"Can I speak to you for a second?"

  1. Alright, let me preface this by saying, we all get mad, frustrated, irritated, and down right "let me punch something" mad over work. It happens, but by all that is holy do we always have to pull someone into another room every time our feelings get hurt?

    Yeah I am frustrated. I work with someone who is consistently pulling this nurse or that nurse into the break room to discuss some sleight, off hand comment, reason for an assignment.

    I am honestly sick of it.

    I have once, pulled someone aside and addressed an issue. It was my preceptor and I was under the assumption that she felt I was incompetent. After chatting I realized she just didn't get my sense of humor and wasn't sure how to communicate with me. After that day, all was fine.

    However I am tired of this woman pulling me aside if I don't say "hello" each time I come in, or because I discussed a reason for an assignment with another staff.

    We all have things to get over, but is it everyone's right to vent them every time the moment feels right? Maybe I am having a short sighted day, but to me it seems like a way to get out of thinking about why the situation makes you feel the way it does, and instead passes the blame onto someone else.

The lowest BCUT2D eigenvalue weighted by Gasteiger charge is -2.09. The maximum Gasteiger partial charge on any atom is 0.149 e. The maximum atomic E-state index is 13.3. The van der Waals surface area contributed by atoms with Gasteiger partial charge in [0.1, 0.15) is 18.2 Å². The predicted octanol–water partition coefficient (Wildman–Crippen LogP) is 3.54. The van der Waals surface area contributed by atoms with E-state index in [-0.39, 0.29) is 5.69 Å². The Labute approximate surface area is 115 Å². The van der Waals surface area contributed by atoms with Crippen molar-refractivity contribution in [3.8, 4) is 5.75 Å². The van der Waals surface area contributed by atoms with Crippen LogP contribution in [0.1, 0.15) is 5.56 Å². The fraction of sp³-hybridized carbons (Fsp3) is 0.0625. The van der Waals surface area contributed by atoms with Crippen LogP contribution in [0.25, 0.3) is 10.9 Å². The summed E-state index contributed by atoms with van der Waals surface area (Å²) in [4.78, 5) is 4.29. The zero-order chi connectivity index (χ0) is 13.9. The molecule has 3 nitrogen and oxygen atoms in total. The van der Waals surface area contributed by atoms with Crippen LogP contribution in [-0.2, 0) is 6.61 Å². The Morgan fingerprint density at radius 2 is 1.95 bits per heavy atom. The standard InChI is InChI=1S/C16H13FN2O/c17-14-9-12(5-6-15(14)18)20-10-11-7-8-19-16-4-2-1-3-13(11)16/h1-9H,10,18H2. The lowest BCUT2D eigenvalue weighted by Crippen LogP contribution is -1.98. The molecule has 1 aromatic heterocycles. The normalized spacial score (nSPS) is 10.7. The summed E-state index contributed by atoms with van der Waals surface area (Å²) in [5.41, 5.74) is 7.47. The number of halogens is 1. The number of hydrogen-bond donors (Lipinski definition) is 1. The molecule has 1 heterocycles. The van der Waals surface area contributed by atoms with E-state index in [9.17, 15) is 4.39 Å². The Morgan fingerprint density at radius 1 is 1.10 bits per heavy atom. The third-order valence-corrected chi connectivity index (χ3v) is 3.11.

Tait
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    About Tait

    Joined: Jul '07; Posts: 2,594; Likes: 5,054

    17 Comments

  3. by   CABG patch kid
    Is this person in a supervisory position? If not, I'd try and talk to her about the whole "pulling aside" thing, and if she still keeps doing it to everyone, I'd take it to the real supervisor. Sounds like she's having a power trip, or just wants to be all up in everyone's business. Some people are just like that and maybe she needs the manager to put her back in her place.
  4. by   gonzo1
    I think the person must just be incredibly insecure to feel they need to discuss every little frown or wink or grimace.
    Is that the problem maybe.
    I've learned to let a lot go, but not everyone has the confidence and sense of security to do that
  5. by   Tait
    Quote from gonzo1
    I think the person must just be incredibly insecure to feel they need to discuss every little frown or wink or grimace.
    Is that the problem maybe.
    I've learned to let a lot go, but not everyone has the confidence and sense of security to do that
    This is kinda what I have in the back of my head as well.

    Just needed to vent on it

    Tait
  6. by   netglow
    Hopefully it isn't the "why don't you like me?" kind of inquiry at the bottom of all this -- that would make me nuts too.